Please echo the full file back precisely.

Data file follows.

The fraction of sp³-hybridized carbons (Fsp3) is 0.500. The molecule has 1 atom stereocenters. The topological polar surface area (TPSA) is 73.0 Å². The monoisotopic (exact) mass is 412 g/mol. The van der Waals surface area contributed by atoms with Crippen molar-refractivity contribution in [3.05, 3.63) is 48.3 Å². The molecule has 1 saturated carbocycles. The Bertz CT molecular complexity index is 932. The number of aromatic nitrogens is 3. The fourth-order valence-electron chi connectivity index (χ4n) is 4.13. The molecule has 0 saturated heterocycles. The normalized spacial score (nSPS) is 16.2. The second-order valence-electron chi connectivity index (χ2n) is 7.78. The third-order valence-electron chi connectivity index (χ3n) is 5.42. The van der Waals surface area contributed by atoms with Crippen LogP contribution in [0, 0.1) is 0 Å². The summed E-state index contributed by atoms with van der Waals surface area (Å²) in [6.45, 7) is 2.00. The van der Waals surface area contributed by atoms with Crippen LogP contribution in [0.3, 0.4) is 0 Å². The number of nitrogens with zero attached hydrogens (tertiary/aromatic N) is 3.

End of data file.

The fraction of sp³-hybridized carbons (Fsp3) is 0.500. The molecule has 1 atom stereocenters. The topological polar surface area (TPSA) is 73.0 Å². The monoisotopic (exact) mass is 412 g/mol. The van der Waals surface area contributed by atoms with Crippen molar-refractivity contribution in [3.05, 3.63) is 48.3 Å². The molecule has 1 saturated carbocycles. The Bertz CT molecular complexity index is 932. The number of aromatic nitrogens is 3. The fourth-order valence-electron chi connectivity index (χ4n) is 4.13. The molecule has 0 saturated heterocycles. The normalized spacial score (nSPS) is 16.2. The second-order valence-electron chi connectivity index (χ2n) is 7.78. The third-order valence-electron chi connectivity index (χ3n) is 5.42. The van der Waals surface area contributed by atoms with Crippen LogP contribution in [0, 0.1) is 0 Å². The summed E-state index contributed by atoms with van der Waals surface area (Å²) in [6.45, 7) is 2.00. The van der Waals surface area contributed by atoms with Crippen LogP contribution in [0.3, 0.4) is 0 Å². The number of nitrogens with zero attached hydrogens (tertiary/aromatic N) is 3.